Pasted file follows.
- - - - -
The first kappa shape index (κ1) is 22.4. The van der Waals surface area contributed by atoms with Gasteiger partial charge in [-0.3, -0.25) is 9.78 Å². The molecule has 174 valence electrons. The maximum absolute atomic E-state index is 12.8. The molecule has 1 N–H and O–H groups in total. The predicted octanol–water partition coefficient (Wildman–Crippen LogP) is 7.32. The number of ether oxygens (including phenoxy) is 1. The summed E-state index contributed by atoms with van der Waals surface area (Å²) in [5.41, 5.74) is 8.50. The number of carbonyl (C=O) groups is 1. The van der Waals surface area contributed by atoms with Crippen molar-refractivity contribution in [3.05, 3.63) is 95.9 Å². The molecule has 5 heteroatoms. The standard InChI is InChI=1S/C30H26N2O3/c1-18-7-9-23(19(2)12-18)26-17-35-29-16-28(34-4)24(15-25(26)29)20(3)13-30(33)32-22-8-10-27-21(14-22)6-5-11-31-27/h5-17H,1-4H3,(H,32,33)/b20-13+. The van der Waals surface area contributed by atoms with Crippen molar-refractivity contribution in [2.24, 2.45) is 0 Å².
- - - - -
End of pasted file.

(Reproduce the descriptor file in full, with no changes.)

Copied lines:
The first kappa shape index (κ1) is 22.4. The van der Waals surface area contributed by atoms with Gasteiger partial charge in [-0.3, -0.25) is 9.78 Å². The molecule has 174 valence electrons. The maximum absolute atomic E-state index is 12.8. The molecule has 1 N–H and O–H groups in total. The predicted octanol–water partition coefficient (Wildman–Crippen LogP) is 7.32. The number of ether oxygens (including phenoxy) is 1. The summed E-state index contributed by atoms with van der Waals surface area (Å²) in [5.41, 5.74) is 8.50. The number of carbonyl (C=O) groups is 1. The van der Waals surface area contributed by atoms with Crippen molar-refractivity contribution in [3.05, 3.63) is 95.9 Å². The molecule has 5 heteroatoms. The standard InChI is InChI=1S/C30H26N2O3/c1-18-7-9-23(19(2)12-18)26-17-35-29-16-28(34-4)24(15-25(26)29)20(3)13-30(33)32-22-8-10-27-21(14-22)6-5-11-31-27/h5-17H,1-4H3,(H,32,33)/b20-13+. The van der Waals surface area contributed by atoms with Crippen molar-refractivity contribution in [2.24, 2.45) is 0 Å².